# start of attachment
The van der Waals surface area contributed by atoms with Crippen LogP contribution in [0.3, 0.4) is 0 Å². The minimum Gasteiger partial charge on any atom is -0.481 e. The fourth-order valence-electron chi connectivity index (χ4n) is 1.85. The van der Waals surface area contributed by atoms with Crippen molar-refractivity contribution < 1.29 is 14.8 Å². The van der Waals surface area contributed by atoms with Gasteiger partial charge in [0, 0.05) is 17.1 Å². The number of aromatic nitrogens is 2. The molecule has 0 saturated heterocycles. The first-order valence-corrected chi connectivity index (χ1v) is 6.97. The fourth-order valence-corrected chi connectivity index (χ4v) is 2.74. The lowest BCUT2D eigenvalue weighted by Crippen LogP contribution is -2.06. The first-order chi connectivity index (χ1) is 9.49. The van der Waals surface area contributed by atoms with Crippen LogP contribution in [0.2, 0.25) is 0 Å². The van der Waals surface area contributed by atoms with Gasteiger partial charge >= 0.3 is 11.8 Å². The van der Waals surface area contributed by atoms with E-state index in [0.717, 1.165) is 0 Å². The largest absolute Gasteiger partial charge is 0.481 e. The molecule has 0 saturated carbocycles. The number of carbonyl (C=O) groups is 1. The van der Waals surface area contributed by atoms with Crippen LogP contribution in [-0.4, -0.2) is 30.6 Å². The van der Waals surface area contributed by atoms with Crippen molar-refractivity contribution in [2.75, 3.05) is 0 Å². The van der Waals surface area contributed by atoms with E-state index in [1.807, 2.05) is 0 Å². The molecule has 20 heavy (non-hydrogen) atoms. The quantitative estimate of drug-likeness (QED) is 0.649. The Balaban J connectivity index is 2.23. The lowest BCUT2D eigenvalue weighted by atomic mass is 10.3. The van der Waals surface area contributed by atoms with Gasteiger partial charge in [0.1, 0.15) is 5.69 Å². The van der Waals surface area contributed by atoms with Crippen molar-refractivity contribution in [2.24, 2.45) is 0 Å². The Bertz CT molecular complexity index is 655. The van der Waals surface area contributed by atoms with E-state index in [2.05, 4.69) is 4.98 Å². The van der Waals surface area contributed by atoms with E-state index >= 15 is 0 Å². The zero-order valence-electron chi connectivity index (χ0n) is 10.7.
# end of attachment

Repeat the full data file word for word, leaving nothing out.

The van der Waals surface area contributed by atoms with Crippen LogP contribution in [0.3, 0.4) is 0 Å². The minimum Gasteiger partial charge on any atom is -0.481 e. The fourth-order valence-electron chi connectivity index (χ4n) is 1.85. The van der Waals surface area contributed by atoms with Crippen molar-refractivity contribution < 1.29 is 14.8 Å². The van der Waals surface area contributed by atoms with Gasteiger partial charge in [0, 0.05) is 17.1 Å². The number of aromatic nitrogens is 2. The molecule has 0 saturated heterocycles. The first-order valence-corrected chi connectivity index (χ1v) is 6.97. The fourth-order valence-corrected chi connectivity index (χ4v) is 2.74. The lowest BCUT2D eigenvalue weighted by Crippen LogP contribution is -2.06. The first-order chi connectivity index (χ1) is 9.49. The van der Waals surface area contributed by atoms with Crippen LogP contribution in [0.2, 0.25) is 0 Å². The van der Waals surface area contributed by atoms with Gasteiger partial charge >= 0.3 is 11.8 Å². The van der Waals surface area contributed by atoms with E-state index in [0.717, 1.165) is 0 Å². The largest absolute Gasteiger partial charge is 0.481 e. The molecule has 0 saturated carbocycles. The number of carbonyl (C=O) groups is 1. The van der Waals surface area contributed by atoms with Crippen LogP contribution in [-0.4, -0.2) is 30.6 Å². The van der Waals surface area contributed by atoms with Crippen molar-refractivity contribution in [2.75, 3.05) is 0 Å². The van der Waals surface area contributed by atoms with E-state index in [1.807, 2.05) is 0 Å². The molecule has 20 heavy (non-hydrogen) atoms. The quantitative estimate of drug-likeness (QED) is 0.649. The Balaban J connectivity index is 2.23. The lowest BCUT2D eigenvalue weighted by atomic mass is 10.3. The van der Waals surface area contributed by atoms with Gasteiger partial charge in [0.1, 0.15) is 5.69 Å². The van der Waals surface area contributed by atoms with Crippen molar-refractivity contribution in [2.24, 2.45) is 0 Å². The Bertz CT molecular complexity index is 655. The van der Waals surface area contributed by atoms with E-state index in [2.05, 4.69) is 4.98 Å². The van der Waals surface area contributed by atoms with E-state index >= 15 is 0 Å². The zero-order valence-electron chi connectivity index (χ0n) is 10.7.